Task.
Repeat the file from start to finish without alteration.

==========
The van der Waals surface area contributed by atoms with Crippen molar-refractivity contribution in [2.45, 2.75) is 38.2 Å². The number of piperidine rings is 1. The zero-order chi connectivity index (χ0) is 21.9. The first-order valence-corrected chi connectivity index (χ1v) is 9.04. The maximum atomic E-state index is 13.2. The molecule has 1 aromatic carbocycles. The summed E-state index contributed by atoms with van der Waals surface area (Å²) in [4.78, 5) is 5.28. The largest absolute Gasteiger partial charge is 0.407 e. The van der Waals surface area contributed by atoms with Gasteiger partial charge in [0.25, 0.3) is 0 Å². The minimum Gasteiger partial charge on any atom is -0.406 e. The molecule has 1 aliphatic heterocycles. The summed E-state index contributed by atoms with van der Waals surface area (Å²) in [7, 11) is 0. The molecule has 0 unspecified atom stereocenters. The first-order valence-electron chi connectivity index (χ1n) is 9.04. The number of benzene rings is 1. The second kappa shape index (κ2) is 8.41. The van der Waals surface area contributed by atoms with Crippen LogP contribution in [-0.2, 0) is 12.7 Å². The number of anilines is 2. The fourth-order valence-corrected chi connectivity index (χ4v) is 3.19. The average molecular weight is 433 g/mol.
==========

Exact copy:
The van der Waals surface area contributed by atoms with Crippen molar-refractivity contribution in [2.45, 2.75) is 38.2 Å². The number of piperidine rings is 1. The zero-order chi connectivity index (χ0) is 21.9. The first-order valence-corrected chi connectivity index (χ1v) is 9.04. The maximum atomic E-state index is 13.2. The molecule has 1 aromatic carbocycles. The summed E-state index contributed by atoms with van der Waals surface area (Å²) in [4.78, 5) is 5.28. The largest absolute Gasteiger partial charge is 0.407 e. The van der Waals surface area contributed by atoms with Gasteiger partial charge in [0.25, 0.3) is 0 Å². The minimum Gasteiger partial charge on any atom is -0.406 e. The molecule has 1 aliphatic heterocycles. The summed E-state index contributed by atoms with van der Waals surface area (Å²) in [7, 11) is 0. The molecule has 0 unspecified atom stereocenters. The first-order valence-electron chi connectivity index (χ1n) is 9.04. The number of benzene rings is 1. The second kappa shape index (κ2) is 8.41. The van der Waals surface area contributed by atoms with Crippen LogP contribution in [-0.2, 0) is 12.7 Å². The number of anilines is 2. The fourth-order valence-corrected chi connectivity index (χ4v) is 3.19. The average molecular weight is 433 g/mol.